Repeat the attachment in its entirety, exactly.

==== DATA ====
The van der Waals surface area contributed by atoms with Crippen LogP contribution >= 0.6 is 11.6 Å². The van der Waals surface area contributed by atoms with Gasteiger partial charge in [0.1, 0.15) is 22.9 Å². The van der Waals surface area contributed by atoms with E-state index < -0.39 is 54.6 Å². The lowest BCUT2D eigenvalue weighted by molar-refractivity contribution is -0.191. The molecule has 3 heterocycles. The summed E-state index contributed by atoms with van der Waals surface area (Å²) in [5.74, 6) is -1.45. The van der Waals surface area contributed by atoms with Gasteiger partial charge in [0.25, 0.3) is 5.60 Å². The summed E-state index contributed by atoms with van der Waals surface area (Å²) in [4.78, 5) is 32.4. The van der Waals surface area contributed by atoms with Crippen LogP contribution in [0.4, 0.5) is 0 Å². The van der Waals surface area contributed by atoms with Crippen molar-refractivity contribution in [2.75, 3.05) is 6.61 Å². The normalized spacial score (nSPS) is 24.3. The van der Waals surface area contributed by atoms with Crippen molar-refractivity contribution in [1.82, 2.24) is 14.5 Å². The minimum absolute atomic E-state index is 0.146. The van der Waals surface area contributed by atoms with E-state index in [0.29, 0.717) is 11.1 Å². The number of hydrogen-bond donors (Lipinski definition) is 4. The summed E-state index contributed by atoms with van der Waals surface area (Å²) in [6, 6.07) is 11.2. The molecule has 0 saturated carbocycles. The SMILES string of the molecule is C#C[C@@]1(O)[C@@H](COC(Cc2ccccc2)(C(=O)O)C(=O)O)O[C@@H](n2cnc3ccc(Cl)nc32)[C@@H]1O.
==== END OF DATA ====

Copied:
The van der Waals surface area contributed by atoms with Crippen LogP contribution >= 0.6 is 11.6 Å². The van der Waals surface area contributed by atoms with Gasteiger partial charge in [0.1, 0.15) is 22.9 Å². The van der Waals surface area contributed by atoms with E-state index < -0.39 is 54.6 Å². The lowest BCUT2D eigenvalue weighted by molar-refractivity contribution is -0.191. The molecule has 3 heterocycles. The summed E-state index contributed by atoms with van der Waals surface area (Å²) in [5.74, 6) is -1.45. The van der Waals surface area contributed by atoms with Gasteiger partial charge in [0.25, 0.3) is 5.60 Å². The summed E-state index contributed by atoms with van der Waals surface area (Å²) in [4.78, 5) is 32.4. The van der Waals surface area contributed by atoms with Crippen LogP contribution in [0.4, 0.5) is 0 Å². The van der Waals surface area contributed by atoms with Crippen molar-refractivity contribution in [2.75, 3.05) is 6.61 Å². The normalized spacial score (nSPS) is 24.3. The van der Waals surface area contributed by atoms with Crippen molar-refractivity contribution in [1.82, 2.24) is 14.5 Å². The minimum absolute atomic E-state index is 0.146. The van der Waals surface area contributed by atoms with E-state index in [0.29, 0.717) is 11.1 Å². The number of hydrogen-bond donors (Lipinski definition) is 4. The summed E-state index contributed by atoms with van der Waals surface area (Å²) in [6, 6.07) is 11.2. The molecule has 0 saturated carbocycles. The SMILES string of the molecule is C#C[C@@]1(O)[C@@H](COC(Cc2ccccc2)(C(=O)O)C(=O)O)O[C@@H](n2cnc3ccc(Cl)nc32)[C@@H]1O.